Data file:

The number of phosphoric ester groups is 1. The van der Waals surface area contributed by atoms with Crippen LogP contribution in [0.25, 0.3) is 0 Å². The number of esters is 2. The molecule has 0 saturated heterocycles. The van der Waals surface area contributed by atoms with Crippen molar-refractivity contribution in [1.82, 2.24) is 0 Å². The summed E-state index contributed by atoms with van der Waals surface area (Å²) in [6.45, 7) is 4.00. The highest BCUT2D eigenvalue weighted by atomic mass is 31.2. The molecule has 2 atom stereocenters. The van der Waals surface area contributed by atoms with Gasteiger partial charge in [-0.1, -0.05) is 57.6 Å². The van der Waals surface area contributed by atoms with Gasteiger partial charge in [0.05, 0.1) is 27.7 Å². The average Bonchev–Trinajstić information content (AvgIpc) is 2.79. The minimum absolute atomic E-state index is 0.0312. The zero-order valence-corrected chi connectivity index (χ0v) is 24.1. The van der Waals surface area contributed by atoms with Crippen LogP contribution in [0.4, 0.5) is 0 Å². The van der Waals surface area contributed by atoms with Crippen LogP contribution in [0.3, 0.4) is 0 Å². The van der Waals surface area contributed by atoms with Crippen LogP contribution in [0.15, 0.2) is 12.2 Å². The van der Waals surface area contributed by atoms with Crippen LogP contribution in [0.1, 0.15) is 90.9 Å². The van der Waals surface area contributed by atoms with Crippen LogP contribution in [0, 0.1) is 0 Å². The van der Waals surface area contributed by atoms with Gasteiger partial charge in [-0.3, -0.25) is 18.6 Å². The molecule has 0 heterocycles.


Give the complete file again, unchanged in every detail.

The number of phosphoric ester groups is 1. The van der Waals surface area contributed by atoms with Crippen LogP contribution in [0.25, 0.3) is 0 Å². The number of esters is 2. The molecule has 0 saturated heterocycles. The van der Waals surface area contributed by atoms with Crippen molar-refractivity contribution in [1.82, 2.24) is 0 Å². The summed E-state index contributed by atoms with van der Waals surface area (Å²) in [6.45, 7) is 4.00. The highest BCUT2D eigenvalue weighted by atomic mass is 31.2. The molecule has 2 atom stereocenters. The van der Waals surface area contributed by atoms with Gasteiger partial charge in [-0.1, -0.05) is 57.6 Å². The van der Waals surface area contributed by atoms with Gasteiger partial charge in [0.05, 0.1) is 27.7 Å². The average Bonchev–Trinajstić information content (AvgIpc) is 2.79. The minimum absolute atomic E-state index is 0.0312. The zero-order valence-corrected chi connectivity index (χ0v) is 24.1. The van der Waals surface area contributed by atoms with Crippen LogP contribution in [0.4, 0.5) is 0 Å². The van der Waals surface area contributed by atoms with Crippen LogP contribution in [0.3, 0.4) is 0 Å². The van der Waals surface area contributed by atoms with Crippen LogP contribution in [0.15, 0.2) is 12.2 Å². The van der Waals surface area contributed by atoms with Crippen LogP contribution in [0.1, 0.15) is 90.9 Å². The van der Waals surface area contributed by atoms with Crippen LogP contribution in [0, 0.1) is 0 Å². The van der Waals surface area contributed by atoms with Gasteiger partial charge in [-0.3, -0.25) is 18.6 Å². The molecule has 0 heterocycles.